The Gifted – Season 1 Episode 5
The Gifted makes use of Lorna being back in the fold as the Mutant Underground try to figure out their next move.
Prior to this episode we have seen barely any of how Lorna fits into the group dynamic. We know what others think of her and have a very clear sense of her relationship with Marcos but what she brings to the group has been something of a mystery before this point.
This episode doesn’t supply answers to that right away either because the focus should rightly be on Lorna and Marcos reunion. They have a lot to talk about since they last saw one another since they have a baby on the way. As they travel together they have an innocuous discussion about what to call the child when its born and use the dialogue to establish that Lorna has a deep connection to the unborn child that combines motherhood with Mutant awareness. This show is very character driven and moments like this are what makes it worth watching. It helps that Emma Dumont and Sean Teale have such effortless chemistry adding so much depth to all of their scenes.
Lorna and Marcos’ journey together also allows for some action. The most impressive was them working together to take down a Sentinel Services Drone that was on their tail. It was too far away for Lorna to use her magnetic powers -which establishes a clear limitation for her otherwise devastating power- so she uses them to float a mirror that Marcos uses to reflect beams of light that destroy the Drone. It’s a clever use of the two sets of powers and clearly shows how naturally the characters work together. It’s also a really interestingly shot scene as there is no real spectacle involved with much of the destruction happening off screen leaving the camera to focus on the characters in the car. This show isn’t about the powers it’s about the people who use them and scenes like this remind the viewer of that distinction.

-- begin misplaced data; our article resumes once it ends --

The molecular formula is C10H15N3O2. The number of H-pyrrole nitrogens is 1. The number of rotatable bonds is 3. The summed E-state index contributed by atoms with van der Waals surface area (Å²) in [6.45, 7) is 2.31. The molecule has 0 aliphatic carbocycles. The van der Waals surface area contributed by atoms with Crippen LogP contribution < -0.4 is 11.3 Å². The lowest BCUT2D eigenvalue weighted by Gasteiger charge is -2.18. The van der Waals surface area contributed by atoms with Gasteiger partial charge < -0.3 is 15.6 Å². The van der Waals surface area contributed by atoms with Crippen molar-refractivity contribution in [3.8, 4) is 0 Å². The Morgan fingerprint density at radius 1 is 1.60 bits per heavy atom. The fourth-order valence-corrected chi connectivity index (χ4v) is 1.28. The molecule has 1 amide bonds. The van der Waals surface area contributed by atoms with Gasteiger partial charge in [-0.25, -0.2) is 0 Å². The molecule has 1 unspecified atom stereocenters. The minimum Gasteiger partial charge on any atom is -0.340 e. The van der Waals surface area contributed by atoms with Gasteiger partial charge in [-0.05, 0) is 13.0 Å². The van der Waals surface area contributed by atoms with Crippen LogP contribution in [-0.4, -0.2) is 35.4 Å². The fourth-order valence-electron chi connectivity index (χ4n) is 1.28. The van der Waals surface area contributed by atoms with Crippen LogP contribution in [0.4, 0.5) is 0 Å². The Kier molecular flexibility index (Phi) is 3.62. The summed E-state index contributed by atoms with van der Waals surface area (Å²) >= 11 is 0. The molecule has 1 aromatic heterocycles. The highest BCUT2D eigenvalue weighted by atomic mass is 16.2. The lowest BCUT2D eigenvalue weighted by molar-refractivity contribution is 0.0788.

Spectacle does come into it when Lorna effortlessly disarms their pursuers in order to take Turner hostage. It’s a quick scene but also shows how practiced she is in using her powers and how effortless it is when she is unrestrained.
The scene also tells us a lot about Lorna as a character. She is very much a no nonsense type not afraid to use her powers in a way that others might find terrifying. Marcos would rather they don’t take the risk but Lorna doesn’t see any danger because the forces they are facing are inferior. It’s not explicitly stated that this version of Lorna Dane is the daughter of Magneto but there’s a sense of the unswerving confidence associated with that character in Lorna so it’s likely a reference to her parentage even if the show doesn’t go down that route.
Lorna’s reason for capturing Turner is to interrogate him about what happened to Pulse. It’s a fairly brutal interrogation in terms of how unsympathetic Lorna is. It fits because she has no reason to be after the way this man has personally treated her before now. She’s dismissive of his answers and not shy about threatening him with more violence which again references Magneto’s personality.